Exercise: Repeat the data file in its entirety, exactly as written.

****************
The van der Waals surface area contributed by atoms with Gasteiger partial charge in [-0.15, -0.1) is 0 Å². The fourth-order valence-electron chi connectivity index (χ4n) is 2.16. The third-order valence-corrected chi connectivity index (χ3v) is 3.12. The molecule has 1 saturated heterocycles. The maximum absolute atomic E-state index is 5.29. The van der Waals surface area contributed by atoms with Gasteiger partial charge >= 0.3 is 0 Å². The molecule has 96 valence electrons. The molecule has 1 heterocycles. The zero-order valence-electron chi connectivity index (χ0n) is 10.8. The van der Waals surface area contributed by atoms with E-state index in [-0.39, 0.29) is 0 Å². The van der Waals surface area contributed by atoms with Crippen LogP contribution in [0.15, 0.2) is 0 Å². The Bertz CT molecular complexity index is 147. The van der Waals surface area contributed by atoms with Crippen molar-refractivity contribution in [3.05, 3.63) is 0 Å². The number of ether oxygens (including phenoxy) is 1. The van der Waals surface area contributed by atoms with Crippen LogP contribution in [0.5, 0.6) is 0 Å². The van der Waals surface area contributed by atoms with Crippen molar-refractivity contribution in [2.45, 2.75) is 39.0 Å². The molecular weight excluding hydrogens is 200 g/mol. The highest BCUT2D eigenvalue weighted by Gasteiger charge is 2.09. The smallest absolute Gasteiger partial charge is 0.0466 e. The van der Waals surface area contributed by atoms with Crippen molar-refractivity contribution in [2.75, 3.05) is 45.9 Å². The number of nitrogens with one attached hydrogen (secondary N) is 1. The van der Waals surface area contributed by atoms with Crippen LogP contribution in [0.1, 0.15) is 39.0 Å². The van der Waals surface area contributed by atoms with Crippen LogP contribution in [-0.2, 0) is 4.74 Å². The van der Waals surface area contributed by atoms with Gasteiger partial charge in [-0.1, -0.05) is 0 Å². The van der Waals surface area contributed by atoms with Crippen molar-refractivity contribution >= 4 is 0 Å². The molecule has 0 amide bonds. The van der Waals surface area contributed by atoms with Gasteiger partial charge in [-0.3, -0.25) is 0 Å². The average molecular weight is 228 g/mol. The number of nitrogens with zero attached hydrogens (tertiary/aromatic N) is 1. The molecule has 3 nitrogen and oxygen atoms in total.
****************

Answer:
The van der Waals surface area contributed by atoms with Gasteiger partial charge in [-0.15, -0.1) is 0 Å². The fourth-order valence-electron chi connectivity index (χ4n) is 2.16. The third-order valence-corrected chi connectivity index (χ3v) is 3.12. The molecule has 1 saturated heterocycles. The maximum absolute atomic E-state index is 5.29. The van der Waals surface area contributed by atoms with Gasteiger partial charge >= 0.3 is 0 Å². The molecule has 96 valence electrons. The molecule has 1 heterocycles. The zero-order valence-electron chi connectivity index (χ0n) is 10.8. The van der Waals surface area contributed by atoms with E-state index in [-0.39, 0.29) is 0 Å². The van der Waals surface area contributed by atoms with Crippen LogP contribution in [0.15, 0.2) is 0 Å². The Bertz CT molecular complexity index is 147. The van der Waals surface area contributed by atoms with Crippen molar-refractivity contribution in [3.05, 3.63) is 0 Å². The number of ether oxygens (including phenoxy) is 1. The van der Waals surface area contributed by atoms with Crippen LogP contribution in [0.5, 0.6) is 0 Å². The van der Waals surface area contributed by atoms with Crippen molar-refractivity contribution in [2.45, 2.75) is 39.0 Å². The molecular weight excluding hydrogens is 200 g/mol. The highest BCUT2D eigenvalue weighted by Gasteiger charge is 2.09. The smallest absolute Gasteiger partial charge is 0.0466 e. The van der Waals surface area contributed by atoms with Crippen molar-refractivity contribution in [2.75, 3.05) is 45.9 Å². The number of nitrogens with one attached hydrogen (secondary N) is 1. The van der Waals surface area contributed by atoms with Crippen LogP contribution in [0.1, 0.15) is 39.0 Å². The van der Waals surface area contributed by atoms with Crippen LogP contribution in [-0.2, 0) is 4.74 Å². The van der Waals surface area contributed by atoms with Gasteiger partial charge in [-0.1, -0.05) is 0 Å². The van der Waals surface area contributed by atoms with Crippen molar-refractivity contribution >= 4 is 0 Å². The molecule has 0 amide bonds. The van der Waals surface area contributed by atoms with Gasteiger partial charge in [-0.3, -0.25) is 0 Å². The average molecular weight is 228 g/mol. The number of nitrogens with zero attached hydrogens (tertiary/aromatic N) is 1. The molecule has 3 nitrogen and oxygen atoms in total.